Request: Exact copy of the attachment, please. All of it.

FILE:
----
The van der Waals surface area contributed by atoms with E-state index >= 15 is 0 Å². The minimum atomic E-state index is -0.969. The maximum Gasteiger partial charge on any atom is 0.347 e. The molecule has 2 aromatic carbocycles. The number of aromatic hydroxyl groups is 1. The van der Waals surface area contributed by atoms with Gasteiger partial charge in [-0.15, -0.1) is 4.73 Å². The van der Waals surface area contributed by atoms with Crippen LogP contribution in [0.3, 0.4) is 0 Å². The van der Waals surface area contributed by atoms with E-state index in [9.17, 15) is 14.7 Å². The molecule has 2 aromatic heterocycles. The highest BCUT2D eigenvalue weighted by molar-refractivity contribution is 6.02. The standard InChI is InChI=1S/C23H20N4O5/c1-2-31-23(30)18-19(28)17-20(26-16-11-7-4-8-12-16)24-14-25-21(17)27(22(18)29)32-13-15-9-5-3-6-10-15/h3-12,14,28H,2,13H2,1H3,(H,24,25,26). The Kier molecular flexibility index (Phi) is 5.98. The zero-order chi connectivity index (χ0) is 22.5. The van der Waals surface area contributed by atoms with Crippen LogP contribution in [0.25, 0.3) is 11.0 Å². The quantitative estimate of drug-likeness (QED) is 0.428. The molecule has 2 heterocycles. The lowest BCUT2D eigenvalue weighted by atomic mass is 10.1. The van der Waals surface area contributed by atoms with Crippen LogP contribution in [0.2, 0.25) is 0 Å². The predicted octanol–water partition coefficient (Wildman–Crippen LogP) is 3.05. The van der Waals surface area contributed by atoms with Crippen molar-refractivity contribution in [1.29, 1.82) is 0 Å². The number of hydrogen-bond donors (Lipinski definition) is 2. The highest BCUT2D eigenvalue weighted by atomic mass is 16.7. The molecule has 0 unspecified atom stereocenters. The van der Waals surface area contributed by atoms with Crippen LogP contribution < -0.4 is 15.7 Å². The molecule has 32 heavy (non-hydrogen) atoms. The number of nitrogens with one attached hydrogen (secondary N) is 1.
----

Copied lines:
The van der Waals surface area contributed by atoms with E-state index >= 15 is 0 Å². The minimum atomic E-state index is -0.969. The maximum Gasteiger partial charge on any atom is 0.347 e. The molecule has 2 aromatic carbocycles. The number of aromatic hydroxyl groups is 1. The van der Waals surface area contributed by atoms with Gasteiger partial charge in [-0.15, -0.1) is 4.73 Å². The van der Waals surface area contributed by atoms with Crippen LogP contribution in [0.3, 0.4) is 0 Å². The van der Waals surface area contributed by atoms with E-state index in [9.17, 15) is 14.7 Å². The molecule has 2 aromatic heterocycles. The highest BCUT2D eigenvalue weighted by molar-refractivity contribution is 6.02. The standard InChI is InChI=1S/C23H20N4O5/c1-2-31-23(30)18-19(28)17-20(26-16-11-7-4-8-12-16)24-14-25-21(17)27(22(18)29)32-13-15-9-5-3-6-10-15/h3-12,14,28H,2,13H2,1H3,(H,24,25,26). The Kier molecular flexibility index (Phi) is 5.98. The zero-order chi connectivity index (χ0) is 22.5. The van der Waals surface area contributed by atoms with Crippen LogP contribution in [0.25, 0.3) is 11.0 Å². The quantitative estimate of drug-likeness (QED) is 0.428. The molecule has 2 heterocycles. The lowest BCUT2D eigenvalue weighted by atomic mass is 10.1. The van der Waals surface area contributed by atoms with Crippen LogP contribution in [0.2, 0.25) is 0 Å². The predicted octanol–water partition coefficient (Wildman–Crippen LogP) is 3.05. The van der Waals surface area contributed by atoms with Crippen molar-refractivity contribution in [1.29, 1.82) is 0 Å². The number of hydrogen-bond donors (Lipinski definition) is 2. The highest BCUT2D eigenvalue weighted by atomic mass is 16.7. The molecule has 0 unspecified atom stereocenters. The van der Waals surface area contributed by atoms with Crippen LogP contribution < -0.4 is 15.7 Å². The molecule has 32 heavy (non-hydrogen) atoms. The number of nitrogens with one attached hydrogen (secondary N) is 1.